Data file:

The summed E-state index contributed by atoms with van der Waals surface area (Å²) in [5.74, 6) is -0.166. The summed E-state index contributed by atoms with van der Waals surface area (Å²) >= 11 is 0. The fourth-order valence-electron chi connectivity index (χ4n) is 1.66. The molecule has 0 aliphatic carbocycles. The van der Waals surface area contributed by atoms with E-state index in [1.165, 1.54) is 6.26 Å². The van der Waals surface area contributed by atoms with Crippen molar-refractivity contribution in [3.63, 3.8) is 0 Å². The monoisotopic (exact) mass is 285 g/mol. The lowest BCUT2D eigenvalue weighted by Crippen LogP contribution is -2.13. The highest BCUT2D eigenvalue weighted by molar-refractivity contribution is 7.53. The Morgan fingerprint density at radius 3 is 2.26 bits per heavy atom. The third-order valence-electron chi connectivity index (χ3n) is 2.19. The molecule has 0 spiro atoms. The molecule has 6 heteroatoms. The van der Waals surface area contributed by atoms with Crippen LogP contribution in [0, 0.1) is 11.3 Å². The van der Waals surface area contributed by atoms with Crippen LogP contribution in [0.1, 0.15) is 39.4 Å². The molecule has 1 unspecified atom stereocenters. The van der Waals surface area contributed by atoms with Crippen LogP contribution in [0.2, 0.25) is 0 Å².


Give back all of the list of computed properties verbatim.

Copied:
The summed E-state index contributed by atoms with van der Waals surface area (Å²) in [5.74, 6) is -0.166. The summed E-state index contributed by atoms with van der Waals surface area (Å²) >= 11 is 0. The fourth-order valence-electron chi connectivity index (χ4n) is 1.66. The molecule has 0 aliphatic carbocycles. The van der Waals surface area contributed by atoms with E-state index in [1.165, 1.54) is 6.26 Å². The van der Waals surface area contributed by atoms with Crippen molar-refractivity contribution in [3.63, 3.8) is 0 Å². The monoisotopic (exact) mass is 285 g/mol. The lowest BCUT2D eigenvalue weighted by Crippen LogP contribution is -2.13. The highest BCUT2D eigenvalue weighted by molar-refractivity contribution is 7.53. The Morgan fingerprint density at radius 3 is 2.26 bits per heavy atom. The third-order valence-electron chi connectivity index (χ3n) is 2.19. The molecule has 0 spiro atoms. The molecule has 6 heteroatoms. The van der Waals surface area contributed by atoms with Crippen LogP contribution in [0, 0.1) is 11.3 Å². The van der Waals surface area contributed by atoms with Crippen LogP contribution in [0.1, 0.15) is 39.4 Å². The molecule has 1 unspecified atom stereocenters. The van der Waals surface area contributed by atoms with Crippen LogP contribution in [0.2, 0.25) is 0 Å².